Late in the summer of 1995, a group of children’s advocates in San Diego came to Robert Ross with an idea. The advocates wanted to overhaul the way children’s mental health services are delivered, and as the county’s health director, Ross was the man who could help them do it. The plan was to piece together all the fragmented services and funding sources involved—from therapy to special education to delinquent services—and integrate them. It was the sort of idea that sounds great, but requires the improbable cooperation of many disconnected players.
The group made its pitch, and Ross listened. Sharon Kalemkiarian, the group’s head, says that was as far as she realistically expected it to go. But before long, Ross called her for another meeting. “Just two weeks later,” Kalemkiarian recalls, “I find myself in a room with Dr. Ross, the county’s chief administrative officer, the head of social services, the superintendent of schools and the head of probation.” Ross had assembled all the key people. “I had no idea THIS was the next step.”
Four years later, Project Heartbeat, as it is known, is nearly ready to go. By next July, 1,200 children will be receiving integrated mental health services, and ultimately that number will grow to 13,000. By keeping all of the disparate interests at the table, Ross has ensured that this largest effort ever of its kind will become reality.
In six years with San Diego County, Ross has emerged as a master consensus-builder in a notoriously fractured field. He not only has managed to keep the doctors, clinics, insurers, advocates, community groups, bureaucrats and the recipients themselves from fighting with each other, but has brought them together while completely restructuring the way the county delivers services. “His optimism is never-ending,” says Greg Knoll, director of the Legal Aid Society of San Diego. “He walks into a meeting and says, ‘Nobody is leaving here until we’re done.’ ”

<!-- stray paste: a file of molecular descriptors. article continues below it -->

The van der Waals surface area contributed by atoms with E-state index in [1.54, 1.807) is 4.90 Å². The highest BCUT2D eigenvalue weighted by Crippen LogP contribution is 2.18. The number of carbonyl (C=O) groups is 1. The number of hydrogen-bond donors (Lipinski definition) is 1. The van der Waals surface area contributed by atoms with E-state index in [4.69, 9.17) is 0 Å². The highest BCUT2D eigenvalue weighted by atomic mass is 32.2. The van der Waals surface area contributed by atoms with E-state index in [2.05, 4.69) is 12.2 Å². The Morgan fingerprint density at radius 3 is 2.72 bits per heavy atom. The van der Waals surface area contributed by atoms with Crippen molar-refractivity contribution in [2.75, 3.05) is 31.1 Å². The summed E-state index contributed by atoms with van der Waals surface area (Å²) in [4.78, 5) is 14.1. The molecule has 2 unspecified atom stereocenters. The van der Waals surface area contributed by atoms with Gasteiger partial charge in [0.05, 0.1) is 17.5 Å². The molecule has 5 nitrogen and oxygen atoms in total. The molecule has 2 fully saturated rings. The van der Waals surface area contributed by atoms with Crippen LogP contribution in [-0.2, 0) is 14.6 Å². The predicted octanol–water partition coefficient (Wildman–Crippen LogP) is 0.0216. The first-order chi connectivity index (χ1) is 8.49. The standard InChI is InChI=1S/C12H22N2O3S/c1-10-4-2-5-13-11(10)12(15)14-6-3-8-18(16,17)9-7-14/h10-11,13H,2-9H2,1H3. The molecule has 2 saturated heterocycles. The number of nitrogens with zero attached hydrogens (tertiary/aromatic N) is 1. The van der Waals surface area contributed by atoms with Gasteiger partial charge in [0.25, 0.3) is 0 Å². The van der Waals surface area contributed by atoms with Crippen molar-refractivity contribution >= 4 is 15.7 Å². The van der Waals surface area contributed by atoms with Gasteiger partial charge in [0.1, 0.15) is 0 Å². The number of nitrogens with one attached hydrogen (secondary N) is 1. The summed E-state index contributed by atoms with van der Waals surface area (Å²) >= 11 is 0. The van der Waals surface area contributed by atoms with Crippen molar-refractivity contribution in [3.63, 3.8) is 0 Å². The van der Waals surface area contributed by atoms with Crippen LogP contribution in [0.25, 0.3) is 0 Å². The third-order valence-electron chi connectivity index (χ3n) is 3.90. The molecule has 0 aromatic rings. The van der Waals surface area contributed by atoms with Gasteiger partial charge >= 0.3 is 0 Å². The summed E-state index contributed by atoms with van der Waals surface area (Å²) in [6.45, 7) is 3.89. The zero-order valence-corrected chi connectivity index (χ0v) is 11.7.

Ross’ most ambitious ongoing effort is to train the massive social services bureaucracy away from its fixation on individually funded programs, and to focus instead on the customer. Historically, families were sent from office to office, chasing down caseworkers for different services. Ross merged two departments—health and social services—that serve many of the same people. He then sliced the new super-agency into six geographic regions. Each location will offer the full range of services. “Categorical funding resulted in a fragmented system—actually a non-system,” Ross says. “We couldn’t unilaterally fix the funding problem. But we could at least fix what families see, and deal with funding issues in the back room.”
A pediatrician by training, Ross is guided by a doctor’s philosophy of early intervention. When the agency merger yielded some administrative savings, Ross plowed the money back into preventive programs such as child immunization. Meanwhile, people like Knoll—who are usually in the business of suing the county on behalf of low-income patients—credit Ross for championing patients’ rights. As California moved toward Medicaid managed care, for example, San Diego not only gave its enrollees unique flexibility to choose their own health plans but created a consumer advisory board to watch over the process.
In a county that has left public health underfunded for some time, Ross scored a key victory this year by securing all of the county’s $945 million share of the national tobacco settlement for health care. Yet he remains wary of the sentiment that money alone buys miracles. “We could always use more money in certain areas,” Ross says. “But the crisis now in this field is more a lack of creative ideas than a lack of money.”
— Christopher Swope
Photo by James Aronovsky